OK WH Export Changes, LockMar CEO Urges Hill

By Colin Clark on Tuesday, August 31st, 2010

OK WH Export Changes, LockMar CEO Urges Hill

In an exclusive interview with DoD Buzz, Lockheed Martin CEO Bob Stevens says he hopes Congress looks favorably on the Obama administration’s proposed arms export control reforms because it will make U.S. companies more competitive, help generate U.S. jobs and better protect crucial U.S. technology.

$1 TRILLION Bought Older, Smaller Forces; Fix it, Mr. Gates

By Winslow Wheeler on Monday, August 30th, 2010

$1 TRILLION Bought Older, Smaller Forces; Fix it, Mr. Gates

The United States has spent $2 trillion since 1998 on wars and regular defense spending and has been left “with a smaller Navy and Air Force and a tiny increase in the size of the Army,” argues Winslow Wheeler, defense analyst at the Center for Defense Information. If Defense Secretary Robert Gates is serious about restructuring the military and what it buys, then he better get going or he’ll be a “wasted asset,” Wheeler says.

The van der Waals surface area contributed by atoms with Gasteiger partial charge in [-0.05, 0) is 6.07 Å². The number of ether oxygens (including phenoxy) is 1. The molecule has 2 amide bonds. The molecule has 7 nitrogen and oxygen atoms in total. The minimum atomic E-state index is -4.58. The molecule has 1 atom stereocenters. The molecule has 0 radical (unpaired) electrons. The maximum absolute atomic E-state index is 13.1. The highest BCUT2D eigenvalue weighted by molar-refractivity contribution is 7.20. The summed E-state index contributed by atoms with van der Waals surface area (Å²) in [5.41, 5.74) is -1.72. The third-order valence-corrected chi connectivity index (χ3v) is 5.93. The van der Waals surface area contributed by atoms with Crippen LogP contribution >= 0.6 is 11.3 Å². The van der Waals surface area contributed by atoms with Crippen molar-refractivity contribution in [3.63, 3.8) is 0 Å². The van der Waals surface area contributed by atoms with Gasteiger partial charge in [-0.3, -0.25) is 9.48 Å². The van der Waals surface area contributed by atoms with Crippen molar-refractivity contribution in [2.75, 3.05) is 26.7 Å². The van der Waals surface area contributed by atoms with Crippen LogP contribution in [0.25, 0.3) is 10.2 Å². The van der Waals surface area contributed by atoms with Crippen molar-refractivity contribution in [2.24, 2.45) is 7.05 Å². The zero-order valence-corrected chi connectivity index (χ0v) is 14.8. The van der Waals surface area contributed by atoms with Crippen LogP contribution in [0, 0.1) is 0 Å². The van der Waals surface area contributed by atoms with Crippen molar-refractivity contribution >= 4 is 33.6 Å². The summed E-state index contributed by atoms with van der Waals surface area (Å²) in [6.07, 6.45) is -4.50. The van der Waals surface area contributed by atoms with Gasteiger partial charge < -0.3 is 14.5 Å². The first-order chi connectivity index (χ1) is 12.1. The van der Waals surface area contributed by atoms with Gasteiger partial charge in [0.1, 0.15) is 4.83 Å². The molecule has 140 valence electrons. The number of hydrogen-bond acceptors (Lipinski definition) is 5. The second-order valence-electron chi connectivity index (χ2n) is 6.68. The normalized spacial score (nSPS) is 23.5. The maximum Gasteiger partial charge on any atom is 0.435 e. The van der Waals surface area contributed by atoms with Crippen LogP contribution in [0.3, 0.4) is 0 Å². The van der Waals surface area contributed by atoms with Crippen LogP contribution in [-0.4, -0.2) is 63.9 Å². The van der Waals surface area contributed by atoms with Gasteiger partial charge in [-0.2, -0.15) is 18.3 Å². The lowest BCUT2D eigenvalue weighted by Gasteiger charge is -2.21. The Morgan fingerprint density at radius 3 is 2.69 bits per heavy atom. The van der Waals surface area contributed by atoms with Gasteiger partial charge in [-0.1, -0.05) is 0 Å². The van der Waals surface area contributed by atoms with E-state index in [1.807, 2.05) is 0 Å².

Donley Pushes Major Space Changes

By Colin Clark on Thursday, August 26th, 2010

Donley Pushes Major Space Changes

With the stroke of a pen Air Force Secretary Mike Donley engaged one of the most complex bureaucratic challenges faced by the service: how to buy, build and manage satellites and the rockets that move them into space. In perhaps the biggest change, Donley vested the service’s undersecretary, Erin Conaton, with the responsiblity for guiding all space policy activities overseen by the Air Force. The assistant secretary for acqusiution will now lead all space acquisition, combining traditional fighter, bomber and other service acquisition with space.

AdChoices | Like us on , follow us on and join us on Google+
© 2014 Military Advantage
A Monster Company.